Expert analysis: SoCal refinery plans for crude oil trains to pass over the Benicia railroad bridge

By Roger Straw, BenIndy Editor
With expert analysis by Dr. Phyllis Fox

Union Pacific Railroad bridge, the first bridge at this location, built between April 1929 and October 1930 by Southern Pacific. It is used by Union Pacific and BNSF (trackage rights) freight trains and 36 scheduled Amtrak passenger trains each weekday. Passenger trains include the long-distance trains California Zephyr and Coast Starlight and short-haul Capitol Corridor trains….It is the second-longest railway bridge in North America, and the longest railway bridge west of the Mississippi River. [Wikipedia]
On March 21, The Benicia Independent posted news that Berkeley Vice Mayor Linda Maio would approach the Berkeley City Council with a resolution “Opposing transportation of hazardous materials along California waterways through densely populated areas, through the East Bay, and Berkeley.”  The resolution was passed unanimously on March 25, 2014.

In her background materials and in the resolution, Vice Mayor Maio made the extraordinary claim that Phillips 66 was seeking a permit to ship extreme crudes by rail from “Donner Pass, through Auburn, Rocklin, and Roseville, proceed along the Sacramento River through Sacramento and Davis to Benicia and along the San Francisco Bay through Martinez, Richmond, Berkeley, Emeryville, and Oakland.  From Oakland the trains would use the Coast Line via Hayward, Santa Clara, San José, Salinas and continue along the Pacific Coast into San Luis Obispo County.”

Railroads are notably secretive about routing of hazardous materials, so I asked Maio to clarify exactly how she determined that these crude oil trains would pass through Benicia and across the 85-year-old Benicia rail bridge (built in 1929) to Martinez, along the Carquinez Strait and down through the East Bay.

Vice Mayor Maio asked her “subject matter expert,” Dr. Phyllis Fox, to be in touch, and below is her detailed and I think rather conclusive explanation.  It looks like Benicians are facing not only the offloading of 100 train cars of crude each day, but another 100 cars passing through on tracks shared by Amtrak.The following is by Phyllis Fox, Ph.D, PE, BCEE, QEP, Environmental Management, Rockledge, Florida:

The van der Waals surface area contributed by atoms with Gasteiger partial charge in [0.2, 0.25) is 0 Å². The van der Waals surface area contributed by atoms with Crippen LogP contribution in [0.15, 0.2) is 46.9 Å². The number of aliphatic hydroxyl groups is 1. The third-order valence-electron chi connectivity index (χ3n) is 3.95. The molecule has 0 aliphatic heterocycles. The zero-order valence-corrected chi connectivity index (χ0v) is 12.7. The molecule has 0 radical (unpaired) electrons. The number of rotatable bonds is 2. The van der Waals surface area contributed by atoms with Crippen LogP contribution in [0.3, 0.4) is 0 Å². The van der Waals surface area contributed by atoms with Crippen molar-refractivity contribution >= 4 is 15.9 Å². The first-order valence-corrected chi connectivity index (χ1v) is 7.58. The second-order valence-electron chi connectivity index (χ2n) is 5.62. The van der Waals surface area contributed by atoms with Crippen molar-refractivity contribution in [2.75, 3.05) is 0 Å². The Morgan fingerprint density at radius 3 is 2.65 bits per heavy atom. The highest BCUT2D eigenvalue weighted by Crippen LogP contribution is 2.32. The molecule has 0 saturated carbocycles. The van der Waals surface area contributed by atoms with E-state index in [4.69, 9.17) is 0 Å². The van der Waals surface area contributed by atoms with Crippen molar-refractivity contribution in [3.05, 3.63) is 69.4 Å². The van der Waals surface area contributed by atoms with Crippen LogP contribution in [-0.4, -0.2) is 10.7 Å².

I’m the subject matter expert that ferreted out the route of the Santa Maria trains for the CBR Berkeley Resolution.

I reviewed the full DEIR for the Santa Maria Rail Spur Project for the Sierra Club. The DEIR (and my comments) are at:

The DEIR fails to disclose the route the trains will take from their entrance to California to San Jose, a fundamental flaw in the DEIR. However, there are important clues.

First, the DEIR on p. 4.12-7 suggests the Mulford line out of Oakland to Santa Clara would be used. The only way to get to Oakland is through Richmond and Berkeley.

Second, on p. 4.12-22, the DEIR notes “However, north of San Jose through the Bay area there are areas of multiple mainline tracks, and a large number of commuter trains. Therefore, it is unclear how much the crude oil unit train would overlap with the Coast Starlight. Given this uncertainty, the EIR has limited the analysis to the Coast Line.” (e.g., the DEIR only discusses the route from San Jose to Santa Maria, leaving the reader to guess which East Bay cities will be affected.) The implication is that any route with capacity is fair game.

Third, throughout the DEIR, interference between “commuter” trains and the crude unit trains is discussed. See, e.g., Sec. 4.12. The Union Pacific Coast Starlight line is apparently a key option. Figure 4.12-3 shows it passes through Richmond, Berkeley, Oakland, and down the East Bay.

Fourth, finding no clear statement in the DEIR as to the East Bay route, I did an exhaustive survey of railroad maps. This work indicates that rail lines go either: (1) down the Central Valley, roughly parallel to I-5, or through Benicia, Richmond, Berkeley, Oakland, and down the East Bay. There is no connection between these two routes except for the Altamont Corridor Express or ACE commuter line from Stockton, over the Altamont Pass into Livermore, Pleasanton, and Fremont. See:  The ACE line would be an unlikely choice given the challenges posed by the Altamont Pass in handling unit trains with 80+ cars weighing up to 18,000 tons that are a mile long. The line has significant operating limitations including limited capacity, single track for much of the route, slow average operating speeds, and service limitations. Further, the line alarmingly, passes through the Niles Canyon, which also contains the Hetch Hetchy Aqueduct, carrying the water supply for San Francisco. The DEIR is silent on the ACE line. Thus, the only route that appears viable, coming from northern California, is through Sacramento (Roseville), the refinery towns and into Berkeley, Oakland etc. The most likely route is from the northern part of CA, as both Bakken crude and tar sands crude come from the far north and will most likely be sent first west into WA or OR into northern California or through Reno.